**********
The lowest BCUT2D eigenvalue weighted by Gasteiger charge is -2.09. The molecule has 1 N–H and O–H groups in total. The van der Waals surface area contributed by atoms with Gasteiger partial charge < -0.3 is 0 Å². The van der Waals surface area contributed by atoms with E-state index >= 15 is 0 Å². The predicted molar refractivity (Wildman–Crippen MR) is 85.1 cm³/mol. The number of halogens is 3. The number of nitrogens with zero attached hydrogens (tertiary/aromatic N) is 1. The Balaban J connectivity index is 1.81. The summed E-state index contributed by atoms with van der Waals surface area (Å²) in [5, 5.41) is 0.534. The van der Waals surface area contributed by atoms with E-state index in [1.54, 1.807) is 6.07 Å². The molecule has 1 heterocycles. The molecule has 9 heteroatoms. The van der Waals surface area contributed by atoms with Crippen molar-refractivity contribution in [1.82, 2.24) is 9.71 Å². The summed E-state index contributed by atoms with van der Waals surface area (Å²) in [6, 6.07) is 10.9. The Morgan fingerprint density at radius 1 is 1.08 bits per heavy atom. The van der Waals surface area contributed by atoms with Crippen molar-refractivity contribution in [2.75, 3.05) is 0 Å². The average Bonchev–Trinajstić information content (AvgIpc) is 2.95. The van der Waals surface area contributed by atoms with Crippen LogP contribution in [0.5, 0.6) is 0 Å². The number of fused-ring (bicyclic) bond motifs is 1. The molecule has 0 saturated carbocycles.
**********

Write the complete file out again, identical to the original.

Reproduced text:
The lowest BCUT2D eigenvalue weighted by Gasteiger charge is -2.09. The molecule has 1 N–H and O–H groups in total. The van der Waals surface area contributed by atoms with Gasteiger partial charge < -0.3 is 0 Å². The van der Waals surface area contributed by atoms with E-state index >= 15 is 0 Å². The predicted molar refractivity (Wildman–Crippen MR) is 85.1 cm³/mol. The number of halogens is 3. The number of nitrogens with zero attached hydrogens (tertiary/aromatic N) is 1. The Balaban J connectivity index is 1.81. The summed E-state index contributed by atoms with van der Waals surface area (Å²) in [5, 5.41) is 0.534. The van der Waals surface area contributed by atoms with E-state index in [1.54, 1.807) is 6.07 Å². The molecule has 1 heterocycles. The molecule has 9 heteroatoms. The van der Waals surface area contributed by atoms with Crippen molar-refractivity contribution in [1.82, 2.24) is 9.71 Å². The summed E-state index contributed by atoms with van der Waals surface area (Å²) in [6, 6.07) is 10.9. The Morgan fingerprint density at radius 1 is 1.08 bits per heavy atom. The van der Waals surface area contributed by atoms with Crippen molar-refractivity contribution in [2.75, 3.05) is 0 Å². The average Bonchev–Trinajstić information content (AvgIpc) is 2.95. The van der Waals surface area contributed by atoms with Crippen LogP contribution in [0.5, 0.6) is 0 Å². The number of fused-ring (bicyclic) bond motifs is 1. The molecule has 0 saturated carbocycles.